It’s hard to think of a single thing that has remained unaffected by this pandemic. Well, maybe the Tories’ polling numbers, but that’s another story.
Unfortunately, the lingering impact of the Covid-19 pandemic has hit the wallets and the hearts of millions around the globe. Although the end may well be in sight, the damage for many people, especially the over 50s, has already been done.
According to a new survey from Scottish Widows, more than half of over 50s fear they will run out of money in retirement because of the impact the pandemic has had on their finances. It is gut-wrenching to know that so many people, millions up and down the country, in fact, will have had their retirement plans upended by the pandemic.
Pensioners, as we call them, once relied on their pension pots to fund their life after work – hence the name. But how many today can say that they will rely solely on their pensions in retirement? Not that many.
In truth, calling retirees ‘pensioners’ is becoming less and less factual by the day.
Even before retirement begins, many people are dipping into their pots to keep their head above water during the pandemic. Again, Scottish Widows shines a light on the reality as they say some 383,000 over 55s withdrew money from their pension in Q1 of this year, a sharp 10% spike upwards.
Looking wider than that, over a third (37%) of all people in their 50s claim that coronavirus has directly damaged their finances, the most of any age group.
Ultimately, today’s retirees are going to have to have a diverse and varied approach to later life financial planning. The slow death of reliance on pensions is gathering pace, catalysed by the long shadow of the pandemic.
So, those heading toward retirement need a new plan. A plan that can help them survive a retirement that will be, on average at least, far longer than their parents and grandparents. Fortunately, there is an option that could help.
While pension pots have been plundered and savings dipped into, property has remained incredibly buoyant. In fact, in the face of every prediction and doomsayer, house prices have climbed to record highs throughout the pandemic.
Rishi’s extended stamp duty holiday has certainly helped support the property market, but the rush of city workers who have enjoyed the flexibility of working from home and no longer need to commute will certainly have helped keep the market active as well.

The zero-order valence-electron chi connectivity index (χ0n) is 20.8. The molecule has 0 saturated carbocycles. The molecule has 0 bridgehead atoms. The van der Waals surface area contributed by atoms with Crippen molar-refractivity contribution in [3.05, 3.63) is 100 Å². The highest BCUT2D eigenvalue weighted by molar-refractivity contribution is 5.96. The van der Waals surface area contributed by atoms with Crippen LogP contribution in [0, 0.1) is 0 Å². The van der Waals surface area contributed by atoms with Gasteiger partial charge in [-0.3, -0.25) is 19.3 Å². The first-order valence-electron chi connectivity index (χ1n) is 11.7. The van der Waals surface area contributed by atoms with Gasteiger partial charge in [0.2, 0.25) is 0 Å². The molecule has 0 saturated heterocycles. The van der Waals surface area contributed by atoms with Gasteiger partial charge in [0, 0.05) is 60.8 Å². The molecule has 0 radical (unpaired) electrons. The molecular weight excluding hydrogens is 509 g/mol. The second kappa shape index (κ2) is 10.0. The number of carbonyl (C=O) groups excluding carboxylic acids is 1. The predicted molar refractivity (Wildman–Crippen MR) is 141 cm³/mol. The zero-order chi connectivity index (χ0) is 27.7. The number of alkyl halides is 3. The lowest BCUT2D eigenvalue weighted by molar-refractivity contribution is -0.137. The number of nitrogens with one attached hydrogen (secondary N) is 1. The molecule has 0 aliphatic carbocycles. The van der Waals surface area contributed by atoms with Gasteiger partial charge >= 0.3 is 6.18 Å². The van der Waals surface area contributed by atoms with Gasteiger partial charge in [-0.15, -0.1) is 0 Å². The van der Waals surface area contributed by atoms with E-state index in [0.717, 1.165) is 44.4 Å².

Indeed, property website Rightmove claims that June 2021 was the busiest month on record for property sales. This solidity has been astounding, but the impact is much deeper than people just escaping to the country.
Property will become a cornerstone of later life financial planning, with pension pots often insufficient and retirees’ finances battered by the pandemic, options are being limited.
Houses will become integral to most people’s retirement plans. Perhaps downsizing will become more prevalent than ever before, and there is a lot to be said for selling up and moving to a smaller, more manageable property in later life. I imagine many thousands of those who left small one beds in central London to move into much larger properties in the countryside will be doing the reverse in later life, cashing in again and jumping back into a smaller property. But will this be for everyone? I doubt it.
For those who need financial help in later life but cannot simply downsize – be it for family care reasons, health issues, cost of moving or simply that they, like most of us, don’t wish to go through the stress of moving in old age – there are still alternatives.
Equity release could be ideally placed to be one such alternative. House prices are flying, as we have seen, and with a number of other retirement funding vehicles stuck in reverse, the allure of using a product like a lifetime mortgage is sure to grow.
For our side of the wider mortgage market, preparedness is key. We are not out of the woods yet when it comes to Covid-19, but the lingering effects of the pandemic will be driving many more people towards considering using their equity to support their retirement. And we – advisers, providers and everyone involved with equity release – must be ready.
Ultimately, although not ideal for everyone, equity release could be the silver bullet many retirees need to have the life they expected and deserve. Retirement has changed and, with the ongoing pandemic, will likely change again, so choices and knowledge is what every potential customer needs. Let’s give it to them.
Andrea Rozario is chief corporate officer at Bower